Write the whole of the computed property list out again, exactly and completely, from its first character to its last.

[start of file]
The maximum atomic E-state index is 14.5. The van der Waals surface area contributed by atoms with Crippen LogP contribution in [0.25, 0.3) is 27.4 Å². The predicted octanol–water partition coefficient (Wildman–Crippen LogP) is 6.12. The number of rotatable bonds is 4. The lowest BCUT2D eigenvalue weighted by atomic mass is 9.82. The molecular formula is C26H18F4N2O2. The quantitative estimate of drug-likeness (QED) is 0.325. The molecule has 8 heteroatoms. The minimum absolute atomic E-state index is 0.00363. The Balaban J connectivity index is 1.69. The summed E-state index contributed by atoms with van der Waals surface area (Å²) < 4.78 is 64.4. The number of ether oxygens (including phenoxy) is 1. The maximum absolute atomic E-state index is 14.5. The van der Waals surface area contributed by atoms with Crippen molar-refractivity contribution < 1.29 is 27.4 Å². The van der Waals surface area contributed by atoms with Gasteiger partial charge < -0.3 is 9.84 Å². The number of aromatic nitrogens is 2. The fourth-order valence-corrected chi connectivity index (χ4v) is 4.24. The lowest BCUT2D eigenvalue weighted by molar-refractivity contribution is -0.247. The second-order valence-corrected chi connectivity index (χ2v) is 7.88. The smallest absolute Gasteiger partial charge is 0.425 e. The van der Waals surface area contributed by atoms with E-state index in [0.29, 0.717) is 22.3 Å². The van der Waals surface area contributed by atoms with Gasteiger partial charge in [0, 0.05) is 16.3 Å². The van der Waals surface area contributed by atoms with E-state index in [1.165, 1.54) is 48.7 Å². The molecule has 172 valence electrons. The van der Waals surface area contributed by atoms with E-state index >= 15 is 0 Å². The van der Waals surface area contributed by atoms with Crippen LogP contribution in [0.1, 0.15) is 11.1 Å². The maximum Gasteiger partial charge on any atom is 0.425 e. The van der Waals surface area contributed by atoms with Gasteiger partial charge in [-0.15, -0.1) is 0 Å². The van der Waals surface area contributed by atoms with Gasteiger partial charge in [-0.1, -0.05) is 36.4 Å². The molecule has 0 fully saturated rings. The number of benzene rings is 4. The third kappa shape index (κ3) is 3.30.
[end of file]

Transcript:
The maximum atomic E-state index is 14.5. The van der Waals surface area contributed by atoms with Crippen LogP contribution in [0.25, 0.3) is 27.4 Å². The predicted octanol–water partition coefficient (Wildman–Crippen LogP) is 6.12. The number of rotatable bonds is 4. The lowest BCUT2D eigenvalue weighted by atomic mass is 9.82. The molecular formula is C26H18F4N2O2. The quantitative estimate of drug-likeness (QED) is 0.325. The molecule has 8 heteroatoms. The minimum absolute atomic E-state index is 0.00363. The Balaban J connectivity index is 1.69. The summed E-state index contributed by atoms with van der Waals surface area (Å²) < 4.78 is 64.4. The number of ether oxygens (including phenoxy) is 1. The maximum absolute atomic E-state index is 14.5. The van der Waals surface area contributed by atoms with Crippen molar-refractivity contribution < 1.29 is 27.4 Å². The van der Waals surface area contributed by atoms with Gasteiger partial charge < -0.3 is 9.84 Å². The number of aromatic nitrogens is 2. The fourth-order valence-corrected chi connectivity index (χ4v) is 4.24. The lowest BCUT2D eigenvalue weighted by molar-refractivity contribution is -0.247. The second-order valence-corrected chi connectivity index (χ2v) is 7.88. The smallest absolute Gasteiger partial charge is 0.425 e. The van der Waals surface area contributed by atoms with E-state index in [0.29, 0.717) is 22.3 Å². The van der Waals surface area contributed by atoms with Gasteiger partial charge in [0, 0.05) is 16.3 Å². The van der Waals surface area contributed by atoms with E-state index in [1.165, 1.54) is 48.7 Å². The molecule has 172 valence electrons. The van der Waals surface area contributed by atoms with E-state index >= 15 is 0 Å². The van der Waals surface area contributed by atoms with Crippen LogP contribution in [0.1, 0.15) is 11.1 Å². The maximum Gasteiger partial charge on any atom is 0.425 e. The van der Waals surface area contributed by atoms with Gasteiger partial charge in [-0.15, -0.1) is 0 Å². The van der Waals surface area contributed by atoms with Gasteiger partial charge in [-0.1, -0.05) is 36.4 Å². The molecule has 0 fully saturated rings. The number of benzene rings is 4. The third kappa shape index (κ3) is 3.30.